Q – When you look at the three largest cruise lines, NCL, Carnival, and Royal Caribbean, you see a lot of heavy discounting going on. At the end of the day, how much can they make per passenger? Is it 3% or is it actually higher? I’m just curious.
A – It really does vary quarter by quarter, year by year, and line by line. But if you think of the really big competing mega-lines with the ships carrying thousands of passengers each, we see per passenger revenues of around $1700 with total expenses around $1500. The goal is to get enough on-board spending from each passenger on a one week cruise to generate as close to $200 in profit as possible. In times of steep discounting and on-board amenity giveaways, this can be quite challenging. There certainly are sailing like repositioning cruises and off-season sailings where breaking even is a realistic business goal. When, for instance, you are moving a ship from Alaska to the Caribbean in late September or early October headed into hurricane season, ships do not generally sail full and profit expectations have to be adjusted downward.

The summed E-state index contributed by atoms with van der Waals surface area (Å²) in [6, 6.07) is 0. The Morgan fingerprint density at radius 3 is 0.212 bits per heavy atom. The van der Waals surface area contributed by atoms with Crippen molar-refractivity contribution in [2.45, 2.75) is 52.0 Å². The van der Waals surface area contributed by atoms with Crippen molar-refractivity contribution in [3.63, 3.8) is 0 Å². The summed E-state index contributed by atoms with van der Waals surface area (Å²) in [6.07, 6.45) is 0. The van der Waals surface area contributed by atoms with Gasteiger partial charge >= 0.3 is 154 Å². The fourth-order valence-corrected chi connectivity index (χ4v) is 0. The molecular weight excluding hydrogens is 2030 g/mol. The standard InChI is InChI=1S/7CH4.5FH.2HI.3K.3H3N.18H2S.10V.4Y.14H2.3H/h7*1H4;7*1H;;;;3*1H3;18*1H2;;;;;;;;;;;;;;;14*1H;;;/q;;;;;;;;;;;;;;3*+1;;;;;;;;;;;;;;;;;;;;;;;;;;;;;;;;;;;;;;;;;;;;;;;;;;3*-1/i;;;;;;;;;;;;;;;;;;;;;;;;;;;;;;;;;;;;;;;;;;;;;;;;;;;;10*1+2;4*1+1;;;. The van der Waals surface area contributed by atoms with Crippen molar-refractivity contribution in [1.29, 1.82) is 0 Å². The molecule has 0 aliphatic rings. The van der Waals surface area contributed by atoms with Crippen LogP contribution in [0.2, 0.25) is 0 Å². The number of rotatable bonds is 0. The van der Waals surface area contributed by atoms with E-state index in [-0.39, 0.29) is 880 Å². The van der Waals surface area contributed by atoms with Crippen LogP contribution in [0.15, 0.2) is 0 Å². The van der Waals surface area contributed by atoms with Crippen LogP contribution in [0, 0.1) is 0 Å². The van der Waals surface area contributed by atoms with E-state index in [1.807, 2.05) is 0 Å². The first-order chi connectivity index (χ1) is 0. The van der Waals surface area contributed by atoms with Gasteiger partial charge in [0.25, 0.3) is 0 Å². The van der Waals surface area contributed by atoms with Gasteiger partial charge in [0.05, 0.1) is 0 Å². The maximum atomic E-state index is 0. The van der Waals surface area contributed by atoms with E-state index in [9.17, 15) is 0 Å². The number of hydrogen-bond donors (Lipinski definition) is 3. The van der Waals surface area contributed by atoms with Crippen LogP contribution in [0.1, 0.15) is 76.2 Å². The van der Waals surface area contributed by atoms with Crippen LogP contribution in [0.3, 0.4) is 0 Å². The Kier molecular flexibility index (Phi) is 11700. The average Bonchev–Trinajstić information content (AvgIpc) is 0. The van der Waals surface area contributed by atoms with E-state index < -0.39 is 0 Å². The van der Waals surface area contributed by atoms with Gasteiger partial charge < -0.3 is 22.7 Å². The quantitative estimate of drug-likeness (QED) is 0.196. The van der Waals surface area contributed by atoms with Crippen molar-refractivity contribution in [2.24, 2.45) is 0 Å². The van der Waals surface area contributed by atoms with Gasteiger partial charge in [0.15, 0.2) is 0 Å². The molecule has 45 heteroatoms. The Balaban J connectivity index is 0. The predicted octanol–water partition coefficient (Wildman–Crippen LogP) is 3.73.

The Top Ten lines on our annual list have to decline primarily on the price of each ticket as most provide largely inclusive on-board services without the myriad of profit centers you would see on mega-ships.